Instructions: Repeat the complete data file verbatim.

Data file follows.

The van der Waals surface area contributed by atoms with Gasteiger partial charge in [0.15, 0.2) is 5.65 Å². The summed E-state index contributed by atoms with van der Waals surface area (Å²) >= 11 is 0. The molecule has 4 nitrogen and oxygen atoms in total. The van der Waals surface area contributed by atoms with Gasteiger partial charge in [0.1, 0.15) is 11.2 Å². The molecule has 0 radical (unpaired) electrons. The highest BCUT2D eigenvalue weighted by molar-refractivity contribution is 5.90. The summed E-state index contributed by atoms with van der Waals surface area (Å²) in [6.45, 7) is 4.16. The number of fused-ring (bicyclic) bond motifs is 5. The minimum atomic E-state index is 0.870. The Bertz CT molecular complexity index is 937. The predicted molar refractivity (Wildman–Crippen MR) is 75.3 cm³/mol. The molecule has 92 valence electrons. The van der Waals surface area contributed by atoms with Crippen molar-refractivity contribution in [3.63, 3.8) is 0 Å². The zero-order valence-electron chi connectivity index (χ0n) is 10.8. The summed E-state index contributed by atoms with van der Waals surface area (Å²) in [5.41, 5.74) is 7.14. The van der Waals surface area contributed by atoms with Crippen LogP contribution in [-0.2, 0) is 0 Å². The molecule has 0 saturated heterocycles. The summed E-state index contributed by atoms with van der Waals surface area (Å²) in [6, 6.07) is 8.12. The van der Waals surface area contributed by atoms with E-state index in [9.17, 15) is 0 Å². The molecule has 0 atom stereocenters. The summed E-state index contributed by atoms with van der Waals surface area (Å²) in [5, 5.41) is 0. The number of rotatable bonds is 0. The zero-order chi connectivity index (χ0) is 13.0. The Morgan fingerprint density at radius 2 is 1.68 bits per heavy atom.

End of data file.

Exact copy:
The van der Waals surface area contributed by atoms with Gasteiger partial charge in [0.15, 0.2) is 5.65 Å². The summed E-state index contributed by atoms with van der Waals surface area (Å²) >= 11 is 0. The molecule has 4 nitrogen and oxygen atoms in total. The van der Waals surface area contributed by atoms with Gasteiger partial charge in [0.1, 0.15) is 11.2 Å². The molecule has 0 radical (unpaired) electrons. The highest BCUT2D eigenvalue weighted by molar-refractivity contribution is 5.90. The summed E-state index contributed by atoms with van der Waals surface area (Å²) in [6.45, 7) is 4.16. The number of fused-ring (bicyclic) bond motifs is 5. The minimum atomic E-state index is 0.870. The Bertz CT molecular complexity index is 937. The predicted molar refractivity (Wildman–Crippen MR) is 75.3 cm³/mol. The molecule has 92 valence electrons. The van der Waals surface area contributed by atoms with Crippen molar-refractivity contribution in [3.63, 3.8) is 0 Å². The zero-order valence-electron chi connectivity index (χ0n) is 10.8. The summed E-state index contributed by atoms with van der Waals surface area (Å²) in [5.41, 5.74) is 7.14. The van der Waals surface area contributed by atoms with Crippen LogP contribution in [-0.2, 0) is 0 Å². The molecule has 0 saturated heterocycles. The summed E-state index contributed by atoms with van der Waals surface area (Å²) in [6, 6.07) is 8.12. The van der Waals surface area contributed by atoms with E-state index in [9.17, 15) is 0 Å². The molecule has 0 atom stereocenters. The summed E-state index contributed by atoms with van der Waals surface area (Å²) in [5, 5.41) is 0. The number of rotatable bonds is 0. The zero-order chi connectivity index (χ0) is 13.0. The Morgan fingerprint density at radius 2 is 1.68 bits per heavy atom.